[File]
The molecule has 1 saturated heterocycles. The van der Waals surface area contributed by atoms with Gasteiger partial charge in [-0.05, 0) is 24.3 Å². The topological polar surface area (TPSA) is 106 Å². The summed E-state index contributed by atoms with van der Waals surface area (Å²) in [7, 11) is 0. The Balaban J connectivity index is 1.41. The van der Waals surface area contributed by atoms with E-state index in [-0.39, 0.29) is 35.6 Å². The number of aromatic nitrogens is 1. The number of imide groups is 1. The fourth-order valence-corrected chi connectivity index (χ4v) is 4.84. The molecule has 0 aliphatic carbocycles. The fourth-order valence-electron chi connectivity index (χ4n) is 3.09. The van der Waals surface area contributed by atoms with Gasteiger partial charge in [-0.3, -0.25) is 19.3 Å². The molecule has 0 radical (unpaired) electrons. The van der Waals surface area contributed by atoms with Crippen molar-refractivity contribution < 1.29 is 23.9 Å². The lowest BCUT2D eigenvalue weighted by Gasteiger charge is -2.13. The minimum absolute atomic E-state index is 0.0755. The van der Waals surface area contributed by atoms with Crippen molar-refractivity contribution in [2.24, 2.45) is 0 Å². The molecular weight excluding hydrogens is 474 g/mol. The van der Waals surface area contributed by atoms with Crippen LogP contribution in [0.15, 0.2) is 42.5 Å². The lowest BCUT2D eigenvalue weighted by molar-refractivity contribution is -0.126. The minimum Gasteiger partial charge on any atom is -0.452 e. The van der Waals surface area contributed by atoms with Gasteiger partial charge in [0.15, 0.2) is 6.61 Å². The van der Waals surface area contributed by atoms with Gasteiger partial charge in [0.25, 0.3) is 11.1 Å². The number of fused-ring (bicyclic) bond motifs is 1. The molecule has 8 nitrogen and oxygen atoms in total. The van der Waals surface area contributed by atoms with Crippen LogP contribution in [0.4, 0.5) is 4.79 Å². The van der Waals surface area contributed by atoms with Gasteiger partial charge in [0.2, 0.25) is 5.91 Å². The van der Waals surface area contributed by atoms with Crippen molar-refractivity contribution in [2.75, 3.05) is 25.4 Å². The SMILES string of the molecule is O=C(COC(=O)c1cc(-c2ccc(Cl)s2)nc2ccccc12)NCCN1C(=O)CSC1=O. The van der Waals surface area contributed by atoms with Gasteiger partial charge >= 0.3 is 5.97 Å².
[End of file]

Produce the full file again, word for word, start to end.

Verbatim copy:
The molecule has 1 saturated heterocycles. The van der Waals surface area contributed by atoms with Gasteiger partial charge in [-0.05, 0) is 24.3 Å². The topological polar surface area (TPSA) is 106 Å². The summed E-state index contributed by atoms with van der Waals surface area (Å²) in [7, 11) is 0. The Balaban J connectivity index is 1.41. The van der Waals surface area contributed by atoms with E-state index in [-0.39, 0.29) is 35.6 Å². The number of aromatic nitrogens is 1. The number of imide groups is 1. The fourth-order valence-corrected chi connectivity index (χ4v) is 4.84. The molecule has 0 aliphatic carbocycles. The fourth-order valence-electron chi connectivity index (χ4n) is 3.09. The van der Waals surface area contributed by atoms with Gasteiger partial charge in [-0.3, -0.25) is 19.3 Å². The molecule has 0 radical (unpaired) electrons. The van der Waals surface area contributed by atoms with Crippen molar-refractivity contribution < 1.29 is 23.9 Å². The lowest BCUT2D eigenvalue weighted by Gasteiger charge is -2.13. The minimum absolute atomic E-state index is 0.0755. The van der Waals surface area contributed by atoms with Crippen molar-refractivity contribution in [2.24, 2.45) is 0 Å². The molecular weight excluding hydrogens is 474 g/mol. The van der Waals surface area contributed by atoms with Crippen LogP contribution in [0.15, 0.2) is 42.5 Å². The lowest BCUT2D eigenvalue weighted by molar-refractivity contribution is -0.126. The minimum Gasteiger partial charge on any atom is -0.452 e. The van der Waals surface area contributed by atoms with Gasteiger partial charge in [0.15, 0.2) is 6.61 Å². The van der Waals surface area contributed by atoms with Gasteiger partial charge in [0.25, 0.3) is 11.1 Å². The number of fused-ring (bicyclic) bond motifs is 1. The molecule has 8 nitrogen and oxygen atoms in total. The van der Waals surface area contributed by atoms with Crippen LogP contribution in [0.4, 0.5) is 4.79 Å². The van der Waals surface area contributed by atoms with Gasteiger partial charge in [0.2, 0.25) is 5.91 Å². The van der Waals surface area contributed by atoms with Crippen molar-refractivity contribution in [2.75, 3.05) is 25.4 Å². The SMILES string of the molecule is O=C(COC(=O)c1cc(-c2ccc(Cl)s2)nc2ccccc12)NCCN1C(=O)CSC1=O. The van der Waals surface area contributed by atoms with Gasteiger partial charge >= 0.3 is 5.97 Å².